Quote Originally Posted by DirtyDave View Post
    Of course, all these "fluid bed" roasters are passive devices, with little or no control over the profile, you get what you get.
    With some creativity (and $) you can transform a "fluid bed" roaster into an all singing, all dancing, easily controlled and changable, profiling delight (roasting the coffee at reduced heat transfer levels, thereby preserving elements of flavor and aromatics).
    I have been wondering about this. With the addition of heat control and more points of temperature measure, I would think that different profiles could be explored. With the use of a computer to analyze and record all data points, this could more exactly be duplicated.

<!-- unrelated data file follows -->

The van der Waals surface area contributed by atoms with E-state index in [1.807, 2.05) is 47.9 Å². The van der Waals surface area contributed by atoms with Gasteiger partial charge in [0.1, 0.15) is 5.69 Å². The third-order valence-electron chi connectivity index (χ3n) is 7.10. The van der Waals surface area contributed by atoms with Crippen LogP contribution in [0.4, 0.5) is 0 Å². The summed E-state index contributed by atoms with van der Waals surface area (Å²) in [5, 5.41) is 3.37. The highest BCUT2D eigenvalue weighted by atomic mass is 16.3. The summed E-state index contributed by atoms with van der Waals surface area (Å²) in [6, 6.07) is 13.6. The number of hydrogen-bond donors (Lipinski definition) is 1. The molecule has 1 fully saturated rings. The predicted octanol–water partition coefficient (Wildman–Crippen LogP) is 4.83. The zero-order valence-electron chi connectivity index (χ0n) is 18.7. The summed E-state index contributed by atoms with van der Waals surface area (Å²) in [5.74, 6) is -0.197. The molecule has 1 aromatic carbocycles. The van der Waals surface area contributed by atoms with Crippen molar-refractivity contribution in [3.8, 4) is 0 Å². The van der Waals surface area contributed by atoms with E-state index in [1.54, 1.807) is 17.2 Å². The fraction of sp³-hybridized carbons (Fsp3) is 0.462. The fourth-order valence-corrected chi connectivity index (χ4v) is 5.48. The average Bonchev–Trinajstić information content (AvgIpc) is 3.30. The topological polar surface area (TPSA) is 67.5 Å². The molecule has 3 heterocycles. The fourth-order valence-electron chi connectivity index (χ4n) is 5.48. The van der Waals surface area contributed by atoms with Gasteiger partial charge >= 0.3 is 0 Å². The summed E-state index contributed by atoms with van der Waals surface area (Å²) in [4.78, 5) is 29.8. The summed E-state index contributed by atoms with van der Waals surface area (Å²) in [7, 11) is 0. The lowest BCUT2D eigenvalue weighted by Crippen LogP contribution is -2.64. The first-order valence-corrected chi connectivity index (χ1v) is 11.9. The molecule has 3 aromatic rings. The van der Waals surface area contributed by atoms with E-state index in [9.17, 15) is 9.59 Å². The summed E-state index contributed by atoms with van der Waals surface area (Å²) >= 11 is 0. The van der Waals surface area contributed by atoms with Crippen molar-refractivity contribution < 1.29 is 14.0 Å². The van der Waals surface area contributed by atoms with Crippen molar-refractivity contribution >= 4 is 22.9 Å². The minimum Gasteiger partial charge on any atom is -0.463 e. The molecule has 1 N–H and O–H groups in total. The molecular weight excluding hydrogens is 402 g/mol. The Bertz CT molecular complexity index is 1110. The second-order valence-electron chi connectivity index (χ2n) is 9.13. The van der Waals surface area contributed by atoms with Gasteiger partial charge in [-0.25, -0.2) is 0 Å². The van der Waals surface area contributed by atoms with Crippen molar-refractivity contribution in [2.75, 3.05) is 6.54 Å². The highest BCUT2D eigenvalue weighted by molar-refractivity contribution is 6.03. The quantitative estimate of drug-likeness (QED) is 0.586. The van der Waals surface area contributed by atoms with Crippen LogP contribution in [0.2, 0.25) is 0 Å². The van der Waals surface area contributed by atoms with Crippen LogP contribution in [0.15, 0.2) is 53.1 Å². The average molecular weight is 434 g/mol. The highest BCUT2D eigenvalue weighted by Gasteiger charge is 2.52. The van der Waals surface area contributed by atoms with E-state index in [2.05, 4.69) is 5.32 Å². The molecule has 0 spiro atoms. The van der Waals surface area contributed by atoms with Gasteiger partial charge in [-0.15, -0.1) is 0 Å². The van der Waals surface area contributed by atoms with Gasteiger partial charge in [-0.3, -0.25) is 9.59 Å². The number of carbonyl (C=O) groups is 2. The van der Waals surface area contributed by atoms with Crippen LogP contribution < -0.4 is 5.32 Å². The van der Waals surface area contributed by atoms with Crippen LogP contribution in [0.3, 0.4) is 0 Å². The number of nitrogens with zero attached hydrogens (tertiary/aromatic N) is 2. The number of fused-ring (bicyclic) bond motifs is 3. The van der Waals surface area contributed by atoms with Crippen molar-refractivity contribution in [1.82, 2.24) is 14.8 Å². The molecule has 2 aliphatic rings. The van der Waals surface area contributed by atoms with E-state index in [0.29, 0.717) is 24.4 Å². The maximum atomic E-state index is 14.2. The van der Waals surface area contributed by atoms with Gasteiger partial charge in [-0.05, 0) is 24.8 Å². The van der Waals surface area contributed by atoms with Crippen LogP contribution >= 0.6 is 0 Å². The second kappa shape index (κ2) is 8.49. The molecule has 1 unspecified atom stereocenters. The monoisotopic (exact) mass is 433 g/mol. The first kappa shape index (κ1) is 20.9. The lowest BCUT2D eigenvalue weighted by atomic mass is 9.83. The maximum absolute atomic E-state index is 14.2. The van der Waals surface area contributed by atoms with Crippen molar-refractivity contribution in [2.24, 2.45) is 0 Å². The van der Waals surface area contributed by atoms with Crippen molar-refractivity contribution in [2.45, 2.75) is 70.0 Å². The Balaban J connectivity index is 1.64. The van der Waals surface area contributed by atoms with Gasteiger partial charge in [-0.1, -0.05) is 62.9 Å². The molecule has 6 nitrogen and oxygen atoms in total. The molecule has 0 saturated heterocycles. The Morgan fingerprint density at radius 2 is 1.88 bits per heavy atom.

Now the next question of course is...what would this take and has anyone done it....then is it worth it? When so many craft roasters are using drums, what is someone just getting into the business to think? ....and then what value do you place on opinions? Quandry.

  7. #16
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    Quote Originally Posted by wmark View Post
    I don't understand that a supposedly high quality expensive bean known for its nuance and subtle florals would be taken to a roast where none of that is recognizable........was the point I was trying to but not making.
    Well even if worded poorly, I understand what you are asking and saying. I am of the opinion that a fine bean should be roasted to compliment its origin rather than mask it.